Karma-yoga/Topic of Karma (Chapter 3…continued)
In the third chapter, in response to Arjuna’s question, Krishna makes a very interesting comment in the third verse itself. He says there are only two lifestyles available for a seeker:
1) If you are seeking this wisdom, this moksha to the exclusion of all else, that will be called a lifestyle of sanyasa.
2) Or you are seeking this knowledge along with other things in life because as an individual one does have other priorities as well. When you are seeking this knowledge and have other priorities to attend to as well, the lifestyle becomes one of karma-yoga.
Loke smin dvividha nistha pura prokta mayanagha
Jnanayogena sankhyanam karmayogena yoginam (ch 3, verse 3)
Sri Bhagavan said:
The sinless one (Arjuna)! The two-fold committed life style in this world, was told by Me in the beginning—the pursuit of knowledge for the renunciates and the pursuit of karma-yoga for those who pursue activity.
Really speaking, there are only two lifestyles—one of a sanyasi, one of a karma-yogi. You may have heard that there are many paths but Krishna doesn’t agree with this at all. E.g. Suppose you say you are a bhakta. What does this mean? Bhakti is really nothing but devotion to Ishwara as you have seen in a previous post and we will see this later also. Bhakti is love for Ishwara, it is an emotion. But what are you going to do with it? You can’t practice love; with love you are supposed to do certain things.
Take the example of this couple who has come home after a hard day’s work. I will speak here in stereotypes only to keep it simple. The wife rushes into the kitchen to get the meal ready, the husband switches on the TV and follows his wife into the kitchen, tells her “Sweetheart, I love you’’. She says, “I love u too’’. But she has to get the meal ready and she’s busy chopping the vegetables. He repeats “ I love you’’. She says, “Thank you’’ and keeps chopping. Then he says, “Aren’t these pieces too big?…but I love you’’. Now the woman is ready to climb the wall. Come on , if you love her, do something—clean the dishes, lay the table or take over the chopping of the veggies. What is the point in saying I love you, I love you…Similarly, you don’t sit around and say `God, I love you, I love you…’ With the love for God, you lead your life. That would become karma-yoga because you are leading your life. The devotion you have for Ishwara makes you a better karma-yogi because there is better prasada buddhi in your life.
Or what is it that you mean by practising bhakti? Well, if you make two broad categories, either doing pujas or homas or singing bhajans (devotional songs). So let me ask you, `Is that all you do in life?’ `Yes, nothing else, no family etc.’ Then your lifestyle is that of a sanyasi. If you have family, you have responsibilities, then you are a karma-yogi and you better be a proper karma–yogi. Or you say you are a hatha yogi. What do you mean by that? Oh, I stand on my head everyday, you say, you practice three hours a day. But is that all you do? If it is, then yours is the lifestyle of a sanyasi. But if this hatha yogi practices yoga and has family etc then his lifestyle is that of a karma-yogi.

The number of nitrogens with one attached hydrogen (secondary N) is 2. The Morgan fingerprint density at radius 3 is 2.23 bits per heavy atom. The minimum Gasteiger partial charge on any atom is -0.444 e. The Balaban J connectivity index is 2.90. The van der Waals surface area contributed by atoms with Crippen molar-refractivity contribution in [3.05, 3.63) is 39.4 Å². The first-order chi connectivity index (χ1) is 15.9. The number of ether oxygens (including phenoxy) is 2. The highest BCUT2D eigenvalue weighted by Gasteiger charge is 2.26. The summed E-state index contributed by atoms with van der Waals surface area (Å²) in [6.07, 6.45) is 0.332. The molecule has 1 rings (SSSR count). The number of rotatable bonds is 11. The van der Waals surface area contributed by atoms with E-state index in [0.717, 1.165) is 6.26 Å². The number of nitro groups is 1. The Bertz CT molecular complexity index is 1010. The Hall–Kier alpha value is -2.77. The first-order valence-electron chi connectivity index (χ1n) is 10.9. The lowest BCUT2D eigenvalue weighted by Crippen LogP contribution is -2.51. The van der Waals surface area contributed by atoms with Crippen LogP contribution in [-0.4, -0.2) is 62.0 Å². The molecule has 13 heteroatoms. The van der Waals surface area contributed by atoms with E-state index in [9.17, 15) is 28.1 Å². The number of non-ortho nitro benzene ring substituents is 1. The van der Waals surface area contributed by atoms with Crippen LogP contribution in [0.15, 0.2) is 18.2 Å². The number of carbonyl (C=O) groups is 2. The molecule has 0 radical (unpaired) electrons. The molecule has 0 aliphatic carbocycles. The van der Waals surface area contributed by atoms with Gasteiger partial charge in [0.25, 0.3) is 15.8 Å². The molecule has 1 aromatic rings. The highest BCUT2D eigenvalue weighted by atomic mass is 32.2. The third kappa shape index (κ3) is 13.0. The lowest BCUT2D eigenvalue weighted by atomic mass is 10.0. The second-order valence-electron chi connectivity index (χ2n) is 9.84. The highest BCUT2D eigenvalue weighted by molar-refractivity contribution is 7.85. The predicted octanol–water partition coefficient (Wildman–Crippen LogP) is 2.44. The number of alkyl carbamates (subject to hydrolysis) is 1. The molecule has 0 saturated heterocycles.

All of yoga—I’m using this word here yoga in its original definition by Patanjali….chitta vridhi nirodha; mastery of the mind is called yoga. All of yoga is meant to get the mind ready, to have a contemplative mind. I can do yogasanas but they are to be done as awareness exercises not mere physical exercises. I can practice martial arts, play football—Vivekananda used to encourage it—whatever you do, if you do it as an awareness exercise, it will get your mind ready. E.g. In Japan, they have Zen and the art of flower arrangement, Zen and the art of archery, Zen and the way of the sword, Zen of the way of the empty hands….any activity in the world can be converted as an exercise to increase awareness. Ironing, cooking, cleaning, including making love…you could also include psychotherapy in this because it is also meant to get your mind ready, to handle your emotions and function better. There can be millions of ways to get your mind ready. It is the contemplative mind that can know the truth.
As far as lifestyles are concerned, Krishna says there are only two. Either you live like a sanyasi, pursuing knowledge to the exclusion of everything else, or you pursue this knowledge to the inclusion of everything else. Now you can ask which is better. In fact, Arjuna does ask, `Which is the better of the two?’ The better of the two is the one you are inclined towards. If you are ready for it, then go for sanyasa, it’s an expressway to moksha. If you are fit enough for it, If you have taken care of your priorities, if you have no other priorities left in life but moksha, then sanyasa is the right thing for you.